Science literacy in the school garden

Science literacy is essential for functional citizens, and school gardens can provide the necessary context.

December 29, 2017 - Author: ,

What is science literacy?  It is defined by National Research Council as “the knowledge and understanding of scientific  concepts  and  processe required  for  personal  decision  making, participation in civic and cultural affairs,  and  economic  productivity”.  In terms of a functioning citizen, science literacy is essential.  One of the best places for students to discover science literacy and science’s meaning in their lives is in the garden. 

After all, everybody eats – hopefully, three times a day.  Food is the one element that binds all humans together and connects us to the natural world and gardens are all about food.  Even flower gardens can be the home of the first participants in the food system - pollinators.

Students can see their first examples of a complete life cycle when they plant seeds and harvest fruits a few months later.  Metamorphosis is demonstrated when the butterfly pupates.  The miracle of decomposition is also on display when the leaves and mulch are broken down by insects and microbes into soil. Competition is demonstrated when fast growing weeds overshadow our much wanted flowers and vegetables.  The base of the food chain goes on every day as plants are able to grow and expand by the process of photosynthesis.  Predator-prey relationships are exhibited as the ladybug eats the aphids on our tomato plants.  Physics exhibitions occur regularly as plants transport water from underground through their stems and leaves.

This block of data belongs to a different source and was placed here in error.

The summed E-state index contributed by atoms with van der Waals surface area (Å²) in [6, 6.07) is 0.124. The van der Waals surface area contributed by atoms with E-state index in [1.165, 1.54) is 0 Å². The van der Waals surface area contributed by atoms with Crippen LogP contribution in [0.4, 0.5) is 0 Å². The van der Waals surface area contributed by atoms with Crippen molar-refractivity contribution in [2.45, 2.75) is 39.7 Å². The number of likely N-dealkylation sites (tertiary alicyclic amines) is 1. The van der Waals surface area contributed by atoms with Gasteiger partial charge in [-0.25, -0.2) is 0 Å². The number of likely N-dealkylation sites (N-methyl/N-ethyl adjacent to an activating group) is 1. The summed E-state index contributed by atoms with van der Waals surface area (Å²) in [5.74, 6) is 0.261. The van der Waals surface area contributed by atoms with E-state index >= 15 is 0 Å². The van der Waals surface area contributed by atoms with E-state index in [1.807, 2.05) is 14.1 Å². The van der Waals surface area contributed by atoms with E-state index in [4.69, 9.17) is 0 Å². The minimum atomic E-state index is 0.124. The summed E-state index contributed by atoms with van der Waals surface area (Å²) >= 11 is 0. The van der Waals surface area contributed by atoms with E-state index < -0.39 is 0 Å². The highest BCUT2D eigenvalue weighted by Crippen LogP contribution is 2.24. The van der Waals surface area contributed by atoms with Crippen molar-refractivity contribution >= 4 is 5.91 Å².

Science literacy is most easily gained when seen in action.  School gardens are our best and most cost efficient laboratories for students to see science concepts applied on an everyday basis.  As outdoor laboratories, school gardens also encourage better nutrition and food choices.  They make it easy for students to see how they are connected to the natural world and how their actions can impact others.  These wonderful qualities make school gardens a great educational and science literacy tool for all.       

Tags: community food systems, community food systems, community gardening, community gardening, early childhood development, early childhood development, environmental & outdoor education, environmental & outdoor education, healthy youth, healthy youth, home gardening, home gardening, msu extension, msu extension, nutrition, nutrition


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